SINGAPORE - Over 60,000 participants from 130 countries attended the Singapore FinTech Festival and Singapore Week of Innovation and Technology that ended on Friday (Dec 11).
The five-day hybrid event, Singapore's flagship fintech and innovation convention, featured online sessions by leaders and executives from Singapore and overseas.
Here are five big ideas and solutions that came up during the week.
1. Making insurance claims processing more efficient
Singapore is building a technology platform to enable more efficient health insurance claims processing by securely sharing data, with patients' consent.
The aim is to reduce duplicate claims, manual errors and processing time, said Monetary Authority of Singapore (MAS) managing director Ravi Menon on Tuesday.
"Today, an individual being hospitalised may face uncertainty over his claimable insurance amount. Hospitals have to access multiple systems to request or provide information to different insurers, and some of these processes are still paper-based," he said.
MAS, the Ministry of Health and the Integrated Health Information Systems are working with industry partners to build the platform, which will be piloted next year.
2. Ramping up green finance to meet environmental goals
China, the world's largest carbon dioxide emitter, will improve its green finance standards to speed up its journey towards reducing its carbon footprint.
People's Bank of China (PBOC) governor Yi Gang on Wednesday outlined the central bank's new priorities to raise its standards in green finance, that is, funding of projects with environmental benefits.
China's outstanding green loans topped 11 trillion yuan (S$2.3 trillion) as at June, and its stock of green bonds totalled 1.2 trillion yuan.
Mr Yi said the PBOC will consider introducing mandatory requirements for financial institutions to disclose environment-related information, and enhance capacity to analyse and manage environmental and climate risk.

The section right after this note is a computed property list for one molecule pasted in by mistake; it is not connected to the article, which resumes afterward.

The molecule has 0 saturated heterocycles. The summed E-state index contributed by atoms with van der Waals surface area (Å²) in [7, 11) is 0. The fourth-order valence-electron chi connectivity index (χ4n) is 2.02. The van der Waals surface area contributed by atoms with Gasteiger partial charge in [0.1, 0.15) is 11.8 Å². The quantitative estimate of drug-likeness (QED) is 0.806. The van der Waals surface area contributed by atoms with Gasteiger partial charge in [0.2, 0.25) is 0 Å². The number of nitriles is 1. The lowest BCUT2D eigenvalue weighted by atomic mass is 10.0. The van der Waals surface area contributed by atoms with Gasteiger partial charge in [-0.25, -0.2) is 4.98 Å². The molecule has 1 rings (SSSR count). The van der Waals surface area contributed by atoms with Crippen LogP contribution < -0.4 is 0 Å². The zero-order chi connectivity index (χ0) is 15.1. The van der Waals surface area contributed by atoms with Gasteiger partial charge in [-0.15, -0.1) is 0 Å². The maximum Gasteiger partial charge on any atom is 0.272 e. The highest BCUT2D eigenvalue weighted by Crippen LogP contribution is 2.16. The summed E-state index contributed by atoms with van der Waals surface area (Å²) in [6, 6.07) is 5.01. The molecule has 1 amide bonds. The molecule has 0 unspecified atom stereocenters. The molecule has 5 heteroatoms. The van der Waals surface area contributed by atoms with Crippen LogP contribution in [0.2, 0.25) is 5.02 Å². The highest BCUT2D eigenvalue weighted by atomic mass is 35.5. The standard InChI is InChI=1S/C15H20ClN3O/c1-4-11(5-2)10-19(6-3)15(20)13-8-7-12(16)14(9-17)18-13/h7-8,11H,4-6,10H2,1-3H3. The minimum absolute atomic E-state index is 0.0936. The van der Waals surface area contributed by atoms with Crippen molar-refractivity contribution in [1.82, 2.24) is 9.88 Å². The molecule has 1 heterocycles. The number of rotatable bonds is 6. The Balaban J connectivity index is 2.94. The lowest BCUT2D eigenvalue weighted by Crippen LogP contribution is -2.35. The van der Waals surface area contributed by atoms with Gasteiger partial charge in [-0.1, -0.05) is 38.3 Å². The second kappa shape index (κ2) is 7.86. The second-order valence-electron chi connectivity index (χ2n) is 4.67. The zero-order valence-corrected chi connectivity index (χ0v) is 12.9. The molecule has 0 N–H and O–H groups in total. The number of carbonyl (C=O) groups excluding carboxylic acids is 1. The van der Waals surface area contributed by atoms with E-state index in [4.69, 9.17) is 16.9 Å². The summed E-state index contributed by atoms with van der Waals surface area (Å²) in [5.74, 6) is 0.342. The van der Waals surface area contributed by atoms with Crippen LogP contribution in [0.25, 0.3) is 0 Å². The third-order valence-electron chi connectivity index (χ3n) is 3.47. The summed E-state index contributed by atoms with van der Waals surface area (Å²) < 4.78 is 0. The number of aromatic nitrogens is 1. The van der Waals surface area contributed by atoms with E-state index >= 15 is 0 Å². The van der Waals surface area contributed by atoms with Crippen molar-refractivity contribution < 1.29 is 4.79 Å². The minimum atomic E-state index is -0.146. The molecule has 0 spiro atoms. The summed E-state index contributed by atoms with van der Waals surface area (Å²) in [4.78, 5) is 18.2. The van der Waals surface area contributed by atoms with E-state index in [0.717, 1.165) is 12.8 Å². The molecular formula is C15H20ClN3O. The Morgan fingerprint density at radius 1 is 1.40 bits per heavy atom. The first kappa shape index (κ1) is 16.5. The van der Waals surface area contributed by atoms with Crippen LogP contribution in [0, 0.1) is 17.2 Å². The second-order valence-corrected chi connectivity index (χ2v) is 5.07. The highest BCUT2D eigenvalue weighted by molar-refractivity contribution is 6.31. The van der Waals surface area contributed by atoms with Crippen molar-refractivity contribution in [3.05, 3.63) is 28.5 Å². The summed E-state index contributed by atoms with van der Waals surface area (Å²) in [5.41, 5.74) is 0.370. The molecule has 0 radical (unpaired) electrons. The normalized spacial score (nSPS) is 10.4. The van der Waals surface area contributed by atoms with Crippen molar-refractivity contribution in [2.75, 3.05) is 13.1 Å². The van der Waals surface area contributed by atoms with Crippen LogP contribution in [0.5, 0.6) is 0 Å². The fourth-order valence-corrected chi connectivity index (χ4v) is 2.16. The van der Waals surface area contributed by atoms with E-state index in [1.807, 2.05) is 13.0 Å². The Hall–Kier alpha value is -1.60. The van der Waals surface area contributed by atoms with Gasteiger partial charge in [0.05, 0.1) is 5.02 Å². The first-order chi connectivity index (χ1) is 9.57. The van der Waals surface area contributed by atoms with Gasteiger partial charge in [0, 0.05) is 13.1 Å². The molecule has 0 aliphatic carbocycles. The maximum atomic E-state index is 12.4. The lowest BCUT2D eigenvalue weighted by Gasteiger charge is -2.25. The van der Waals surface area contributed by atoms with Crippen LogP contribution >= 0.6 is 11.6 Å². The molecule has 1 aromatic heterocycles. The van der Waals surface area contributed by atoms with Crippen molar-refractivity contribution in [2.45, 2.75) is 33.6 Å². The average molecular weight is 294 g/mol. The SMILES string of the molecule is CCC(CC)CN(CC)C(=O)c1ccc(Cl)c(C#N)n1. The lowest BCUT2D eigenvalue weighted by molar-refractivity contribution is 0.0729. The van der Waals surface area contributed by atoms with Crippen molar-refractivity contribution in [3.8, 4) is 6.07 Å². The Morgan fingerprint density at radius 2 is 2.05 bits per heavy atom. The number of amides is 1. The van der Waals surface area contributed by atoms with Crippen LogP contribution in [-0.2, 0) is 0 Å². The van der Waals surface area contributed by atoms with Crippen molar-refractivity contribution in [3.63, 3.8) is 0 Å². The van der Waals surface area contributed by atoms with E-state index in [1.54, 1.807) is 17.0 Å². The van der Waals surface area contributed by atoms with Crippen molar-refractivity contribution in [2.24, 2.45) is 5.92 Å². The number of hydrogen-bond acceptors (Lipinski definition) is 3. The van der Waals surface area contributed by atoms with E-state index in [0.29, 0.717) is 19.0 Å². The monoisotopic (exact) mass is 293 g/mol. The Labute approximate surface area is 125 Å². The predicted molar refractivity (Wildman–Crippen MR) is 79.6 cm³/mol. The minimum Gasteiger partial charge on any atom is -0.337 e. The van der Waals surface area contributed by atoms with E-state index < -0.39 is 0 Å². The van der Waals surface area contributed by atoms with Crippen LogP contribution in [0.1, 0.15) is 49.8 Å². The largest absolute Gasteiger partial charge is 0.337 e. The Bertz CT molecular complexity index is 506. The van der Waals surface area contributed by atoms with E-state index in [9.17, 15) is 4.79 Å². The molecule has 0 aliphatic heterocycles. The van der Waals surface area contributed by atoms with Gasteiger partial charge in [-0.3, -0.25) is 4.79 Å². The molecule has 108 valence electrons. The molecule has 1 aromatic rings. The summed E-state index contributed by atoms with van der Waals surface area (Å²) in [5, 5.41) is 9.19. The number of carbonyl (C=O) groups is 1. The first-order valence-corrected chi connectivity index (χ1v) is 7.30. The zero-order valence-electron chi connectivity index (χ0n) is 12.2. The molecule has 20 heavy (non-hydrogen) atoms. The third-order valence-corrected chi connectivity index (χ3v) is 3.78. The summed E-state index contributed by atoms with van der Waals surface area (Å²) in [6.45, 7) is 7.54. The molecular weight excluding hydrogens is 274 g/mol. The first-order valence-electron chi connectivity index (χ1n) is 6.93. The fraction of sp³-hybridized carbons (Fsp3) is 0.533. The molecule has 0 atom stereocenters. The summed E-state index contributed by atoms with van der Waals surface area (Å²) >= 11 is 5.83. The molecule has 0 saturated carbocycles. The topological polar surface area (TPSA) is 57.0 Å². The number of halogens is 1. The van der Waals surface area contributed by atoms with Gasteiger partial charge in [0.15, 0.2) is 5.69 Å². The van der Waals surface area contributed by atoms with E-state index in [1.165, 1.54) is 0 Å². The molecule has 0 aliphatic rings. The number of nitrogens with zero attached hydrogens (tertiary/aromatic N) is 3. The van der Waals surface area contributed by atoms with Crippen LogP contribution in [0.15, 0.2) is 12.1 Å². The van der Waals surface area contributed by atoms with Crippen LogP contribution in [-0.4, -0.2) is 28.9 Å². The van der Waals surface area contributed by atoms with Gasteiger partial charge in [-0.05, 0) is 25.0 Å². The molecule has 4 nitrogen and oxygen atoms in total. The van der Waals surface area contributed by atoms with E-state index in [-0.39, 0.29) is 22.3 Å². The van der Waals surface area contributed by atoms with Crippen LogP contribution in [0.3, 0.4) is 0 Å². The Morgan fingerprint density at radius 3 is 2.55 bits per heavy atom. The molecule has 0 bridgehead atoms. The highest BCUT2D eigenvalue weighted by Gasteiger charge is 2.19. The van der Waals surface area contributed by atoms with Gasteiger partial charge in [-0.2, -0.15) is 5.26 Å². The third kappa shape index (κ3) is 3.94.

It will also provide easier access for international investors to China's green finance market, and continue to harness fintech to promote green finance.
The country aims to achieve carbon neutrality, or net-zero emissions, by 2060.
3. Using innovation to widen financial inclusion
Financial inclusion is becoming more important not just in developing countries, but also in developed markets, where small and medium-sized enterprises might not have the same amount of access to credit as large businesses.
This was one of the points raised on Thursday by a panel that included B Capital co-founder and managing partner Eduardo Saverin; Flourish Ventures managing partner Tilman Ehrbeck; and software firm Moxtra's co-founder and chief executive, Mr Subrah Iyar.
Mr Saverin said: "What would be best, everywhere, is for existing institutions to also embrace an agile-first, tech-enabled innovation philosophy, putting customers in the middle of what they do."
This includes digitalisation to lower costs and enable them to lend more broadly, and new ways of assessing credit, he added.
Dr Ehrbeck said: "Ultimately, people need to be better off because of innovations. We don't believe there is a conflict between purpose and profit. If you do right by your customers, be it consumers or small businesses, the economics will take care of themselves."
4. Institutional adoption of cryptocurrency
Dutch bank ING said tests of its digital assets infrastructure Pyctor are well under way, reported cryptocurrency news site CoinDesk.
ING blockchain lead Herve Francois said that Pyctor has conducted two pilots - in secure custody and asset transfer decentralised operations; and token issuance and management operations.
ING is collaborating with other financial institutions such as BNP Paribas Securities Services and Citibank on this technology.
5. Tech firms need to earn users' trust
Trust in technology has to be "earned, not claimed", even as pandemic-induced disruptions may accelerate tech adoption in financial services, said Microsoft chief executive Satya Nadella on Monday.
He told Standard Chartered's group chief executive, Mr Bill Winters, in a fireside chat that Microsoft looks at four core principles to build trust among users: privacy, cyber security, artificial intelligence ethics and Internet safety.
He added that privacy is fast becoming a human right, and companies like Microsoft will need to embed privacy into their engineering process and practice.